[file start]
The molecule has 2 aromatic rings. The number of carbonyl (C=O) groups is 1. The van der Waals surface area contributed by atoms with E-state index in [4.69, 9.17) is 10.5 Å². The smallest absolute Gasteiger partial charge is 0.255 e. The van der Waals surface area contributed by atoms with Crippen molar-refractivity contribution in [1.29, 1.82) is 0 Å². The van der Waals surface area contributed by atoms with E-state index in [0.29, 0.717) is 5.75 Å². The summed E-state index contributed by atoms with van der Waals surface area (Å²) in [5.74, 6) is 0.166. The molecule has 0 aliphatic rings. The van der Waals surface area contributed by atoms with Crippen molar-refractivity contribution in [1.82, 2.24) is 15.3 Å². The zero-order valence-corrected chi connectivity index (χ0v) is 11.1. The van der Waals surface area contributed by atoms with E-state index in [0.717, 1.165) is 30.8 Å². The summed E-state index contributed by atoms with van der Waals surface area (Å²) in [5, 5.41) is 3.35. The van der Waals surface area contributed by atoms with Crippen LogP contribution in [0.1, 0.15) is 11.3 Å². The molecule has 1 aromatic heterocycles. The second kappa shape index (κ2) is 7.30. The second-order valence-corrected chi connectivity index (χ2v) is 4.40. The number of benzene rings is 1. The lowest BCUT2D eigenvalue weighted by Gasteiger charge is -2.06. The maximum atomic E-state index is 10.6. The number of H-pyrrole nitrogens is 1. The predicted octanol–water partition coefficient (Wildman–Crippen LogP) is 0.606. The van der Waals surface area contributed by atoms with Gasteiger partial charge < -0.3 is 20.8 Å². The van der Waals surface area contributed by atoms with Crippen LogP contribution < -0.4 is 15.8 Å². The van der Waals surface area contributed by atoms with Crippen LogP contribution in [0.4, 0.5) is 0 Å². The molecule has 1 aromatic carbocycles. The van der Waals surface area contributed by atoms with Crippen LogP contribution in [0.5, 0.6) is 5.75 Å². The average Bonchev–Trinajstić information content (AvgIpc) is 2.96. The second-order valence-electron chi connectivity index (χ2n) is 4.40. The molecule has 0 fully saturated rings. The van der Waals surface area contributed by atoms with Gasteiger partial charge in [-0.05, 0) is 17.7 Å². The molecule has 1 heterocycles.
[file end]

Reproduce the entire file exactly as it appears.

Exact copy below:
The molecule has 2 aromatic rings. The number of carbonyl (C=O) groups is 1. The van der Waals surface area contributed by atoms with E-state index in [4.69, 9.17) is 10.5 Å². The smallest absolute Gasteiger partial charge is 0.255 e. The van der Waals surface area contributed by atoms with Crippen molar-refractivity contribution in [1.29, 1.82) is 0 Å². The van der Waals surface area contributed by atoms with E-state index in [0.29, 0.717) is 5.75 Å². The summed E-state index contributed by atoms with van der Waals surface area (Å²) in [5.74, 6) is 0.166. The molecule has 0 aliphatic rings. The van der Waals surface area contributed by atoms with Crippen molar-refractivity contribution in [1.82, 2.24) is 15.3 Å². The zero-order valence-corrected chi connectivity index (χ0v) is 11.1. The van der Waals surface area contributed by atoms with E-state index in [0.717, 1.165) is 30.8 Å². The summed E-state index contributed by atoms with van der Waals surface area (Å²) in [5, 5.41) is 3.35. The van der Waals surface area contributed by atoms with Crippen LogP contribution in [0.1, 0.15) is 11.3 Å². The molecule has 1 aromatic heterocycles. The second kappa shape index (κ2) is 7.30. The second-order valence-corrected chi connectivity index (χ2v) is 4.40. The number of benzene rings is 1. The lowest BCUT2D eigenvalue weighted by Gasteiger charge is -2.06. The maximum atomic E-state index is 10.6. The number of H-pyrrole nitrogens is 1. The predicted octanol–water partition coefficient (Wildman–Crippen LogP) is 0.606. The van der Waals surface area contributed by atoms with Gasteiger partial charge < -0.3 is 20.8 Å². The van der Waals surface area contributed by atoms with Crippen LogP contribution < -0.4 is 15.8 Å². The van der Waals surface area contributed by atoms with Crippen LogP contribution in [0.4, 0.5) is 0 Å². The molecule has 1 aromatic carbocycles. The van der Waals surface area contributed by atoms with Crippen LogP contribution in [0.5, 0.6) is 5.75 Å². The average Bonchev–Trinajstić information content (AvgIpc) is 2.96. The second-order valence-electron chi connectivity index (χ2n) is 4.40. The molecule has 0 fully saturated rings. The van der Waals surface area contributed by atoms with Gasteiger partial charge in [-0.05, 0) is 17.7 Å². The molecule has 1 heterocycles.